Bordeaux – Then & Now
In Bordeaux, change takes place fast and the Bordelais have always kept up with changing taste. In the following paragraphs, we look at some of the key developments in recent years and we introduce some new and exciting additions to our portfolio. These new additions represent newcomers and longstanding producers who are forging the path ahead. Outstanding vintages from the estates listed below are available to purchase through Classic Drinks.
A number of key factors have led Bordeaux to redefine itself in the modern era. Among the most important of these include: the growing pressure around climate change and heat regulation; advances in viticultural understanding; and a collective desire to produce wine in a more ‘classic’ style, in direct response to the overly-extracted wines of the Parker years (late 90s – 00s). Above all else though, argues Lisa Perrotti-Brown MW, has been investment, “more than we have ever seen before” (Smith, 2021). With over 7’000 estates, Bordeaux is a good place for newcomers, who can acquire properties with more ease here than elsewhere in France. One such beneficiary is Naomi Murtagh and her husband Andrew Eakin who arrived from London and bought Château Puynard in 2016. Greater investment has also led to acquisitions and investment in highly experienced personnel, such as Laurent Dufau, the most recent director at Calon-Segur. This prestigious Third Growth estate was bought in July 2012 for €170m by French insurance company Survanir Assurances. This kind of momentous investment has unsurprisingly improved standards and quality across the board.
The trend for organic farming is also on the rise. Stephen Brook (Decanter, 2022) points out that by 2021, “13% of all Bordeaux vineyards were certified organic or biodynamic. Everyone accepts that healthier vineyards (and vineyard workers) are a positive development”. This isn’t easy to achieve in a damp climate where high levels of rainfall add significant disease pressure. However, a number of enterprising estates are showing us that it can still be done. When Naomi Murtagh and Andrew Eakin acquired Château Puynard, they had a vision to produce high quality wine in the lesser known area of Blaye Côtes de Bordeaux, where a combination of Merlot and Cabernet Sauvignon are planted on clay-limestone soil. Organic farming is hugely laborious in damper soils and the effort it takes is applaudable for such a small estate.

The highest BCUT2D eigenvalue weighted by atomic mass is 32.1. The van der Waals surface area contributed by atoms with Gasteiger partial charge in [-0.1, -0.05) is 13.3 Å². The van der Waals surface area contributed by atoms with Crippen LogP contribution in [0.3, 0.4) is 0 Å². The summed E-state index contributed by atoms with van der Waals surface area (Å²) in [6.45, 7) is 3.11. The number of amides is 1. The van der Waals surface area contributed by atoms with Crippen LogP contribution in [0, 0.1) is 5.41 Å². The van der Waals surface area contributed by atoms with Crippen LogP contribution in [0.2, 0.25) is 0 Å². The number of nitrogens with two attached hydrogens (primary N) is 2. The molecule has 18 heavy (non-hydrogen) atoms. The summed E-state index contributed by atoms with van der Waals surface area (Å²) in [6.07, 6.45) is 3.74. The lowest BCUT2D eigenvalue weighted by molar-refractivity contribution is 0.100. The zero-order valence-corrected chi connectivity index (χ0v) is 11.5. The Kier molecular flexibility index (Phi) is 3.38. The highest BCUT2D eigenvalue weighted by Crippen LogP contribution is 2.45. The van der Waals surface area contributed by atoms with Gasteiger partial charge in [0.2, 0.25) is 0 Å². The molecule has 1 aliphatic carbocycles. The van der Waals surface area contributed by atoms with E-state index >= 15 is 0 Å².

A separate solution to combat the effects of warming temperatures and resulting climbing alcohol levels, is to reduce the amount of Merlot in blends, in place of both the Cabernet varieties. Stephen brook (2021) remarks that in St-Émilion, a proportion of Merlot “which easily over-ripens, is being replaced by Cabernet Franc – this usually ripens at lower sugar and thus alcohol levels”. We see this happening in the left bank too with increased plantings of Cabernet Sauvignon in the vineyard. For instance at the St-Éstephe estate, Calon-Ségur, one goal as part of their ambitious vineyard restructuring programme is for Cabernet Sauvignon to eventually make up 70% of the vineyard (currently at 56%).
The wines of Calon-Ségur are already spectacular thanks to the introduction of gravity winemaking, which offers more gentle extraction than traditional methods. Perrotti-Brown reminds us that during the Parker years, widespread “overworking the musts” led to wines that were “hugely extracted” with high tannins, alcohol levels and heavy oak use. Since then, the emphasis has been on gentle winemaking techniques and a smarter use of oak. At Classic Drinks, we currently list the 2017 Calon-Ségur which Jane Anson (Decanter) describes as “on the elegant side” and “earlier to drink than the 2016 and even the 2014”.
Another key development according to Perrotti-Brown (Smith, 2021) is the move to plot-by-plot management of the vineyard and separate plot fermentations, which we see from the 2015 vintages across the board, a reaction to a number of consecutive poor vintages. Many estates now farm and ferment this way, such as Château Puynard, Phélan-Segur and Leoville Barton. For the 2015 vintage at Phélan-Segur, the search for optimum ripeness ultimately decided the calendar for picking and they took a gamble in their decision to wait for Cabernet Sauvignon,
Moving lastly to St-Julien, the wines of Second Growth estate Leoville Barton are characteristic of the appellation with a high proportion of Cabernet Sauvignon (85% in the 2015 blend). The unique terroir helps vines regulate against the threat of drought from warming temperatures due to the gravelly clay subsoil which retains water as a reserve. Irish readers may be interested to learn that the legacy of Leoville Barton traces back to an Irishman, Thomas Barton, who moved to France in 1722 at the age 27. His wine company in Bordeaux flourished at this time thanks to his trade contacts and loyal customers back home (Irish ports were essential to wine trade across the British Isles) but it was Thomas’ grandson, Hugh, who purchased a plot in 1826 which was to become the legendary Léoville Barton and the estate is now run by 9th generation Bartons. The 2015 top wine, aged for 18 months in French oak barrels (60% new), is described by Stephen Spurrier (Decanter) as “quite discreet for this château”, echoing the broader return in Bordeaux to subtlety.